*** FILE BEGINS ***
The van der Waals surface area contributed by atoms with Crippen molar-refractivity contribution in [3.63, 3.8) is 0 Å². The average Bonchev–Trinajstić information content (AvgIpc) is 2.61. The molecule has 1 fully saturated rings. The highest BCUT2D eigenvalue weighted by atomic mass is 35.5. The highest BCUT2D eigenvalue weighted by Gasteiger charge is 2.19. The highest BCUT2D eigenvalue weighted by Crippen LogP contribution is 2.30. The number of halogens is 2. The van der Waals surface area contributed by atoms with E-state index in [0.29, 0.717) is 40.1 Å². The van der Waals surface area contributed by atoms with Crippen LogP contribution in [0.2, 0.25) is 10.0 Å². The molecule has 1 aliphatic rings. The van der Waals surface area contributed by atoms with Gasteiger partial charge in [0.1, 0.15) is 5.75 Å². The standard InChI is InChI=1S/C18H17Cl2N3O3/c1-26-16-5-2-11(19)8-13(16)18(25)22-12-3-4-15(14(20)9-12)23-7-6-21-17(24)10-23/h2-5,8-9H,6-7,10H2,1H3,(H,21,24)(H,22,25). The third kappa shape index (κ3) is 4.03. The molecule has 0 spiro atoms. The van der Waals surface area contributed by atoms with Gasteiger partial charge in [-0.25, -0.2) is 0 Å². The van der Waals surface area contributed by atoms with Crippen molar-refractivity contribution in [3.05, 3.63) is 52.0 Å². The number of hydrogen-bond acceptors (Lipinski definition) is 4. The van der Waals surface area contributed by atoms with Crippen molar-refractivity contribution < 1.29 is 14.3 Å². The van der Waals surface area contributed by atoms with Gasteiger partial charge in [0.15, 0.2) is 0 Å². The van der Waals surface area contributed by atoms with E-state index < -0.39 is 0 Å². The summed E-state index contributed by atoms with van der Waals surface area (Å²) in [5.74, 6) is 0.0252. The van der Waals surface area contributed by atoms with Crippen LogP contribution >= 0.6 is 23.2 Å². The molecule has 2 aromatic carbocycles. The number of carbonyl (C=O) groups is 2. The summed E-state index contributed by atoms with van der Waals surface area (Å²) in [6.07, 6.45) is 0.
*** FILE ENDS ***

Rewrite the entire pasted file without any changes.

The van der Waals surface area contributed by atoms with Crippen molar-refractivity contribution in [3.63, 3.8) is 0 Å². The average Bonchev–Trinajstić information content (AvgIpc) is 2.61. The molecule has 1 fully saturated rings. The highest BCUT2D eigenvalue weighted by atomic mass is 35.5. The highest BCUT2D eigenvalue weighted by Gasteiger charge is 2.19. The highest BCUT2D eigenvalue weighted by Crippen LogP contribution is 2.30. The number of halogens is 2. The van der Waals surface area contributed by atoms with E-state index in [0.29, 0.717) is 40.1 Å². The van der Waals surface area contributed by atoms with Crippen LogP contribution in [0.2, 0.25) is 10.0 Å². The molecule has 1 aliphatic rings. The van der Waals surface area contributed by atoms with Gasteiger partial charge in [0.1, 0.15) is 5.75 Å². The standard InChI is InChI=1S/C18H17Cl2N3O3/c1-26-16-5-2-11(19)8-13(16)18(25)22-12-3-4-15(14(20)9-12)23-7-6-21-17(24)10-23/h2-5,8-9H,6-7,10H2,1H3,(H,21,24)(H,22,25). The third kappa shape index (κ3) is 4.03. The molecule has 0 spiro atoms. The van der Waals surface area contributed by atoms with Gasteiger partial charge in [-0.25, -0.2) is 0 Å². The van der Waals surface area contributed by atoms with Crippen molar-refractivity contribution in [3.05, 3.63) is 52.0 Å². The number of hydrogen-bond acceptors (Lipinski definition) is 4. The van der Waals surface area contributed by atoms with Crippen molar-refractivity contribution < 1.29 is 14.3 Å². The van der Waals surface area contributed by atoms with Gasteiger partial charge in [0.15, 0.2) is 0 Å². The van der Waals surface area contributed by atoms with E-state index < -0.39 is 0 Å². The summed E-state index contributed by atoms with van der Waals surface area (Å²) in [5.74, 6) is 0.0252. The van der Waals surface area contributed by atoms with Crippen LogP contribution >= 0.6 is 23.2 Å². The molecule has 2 aromatic carbocycles. The number of carbonyl (C=O) groups is 2. The summed E-state index contributed by atoms with van der Waals surface area (Å²) in [6.07, 6.45) is 0.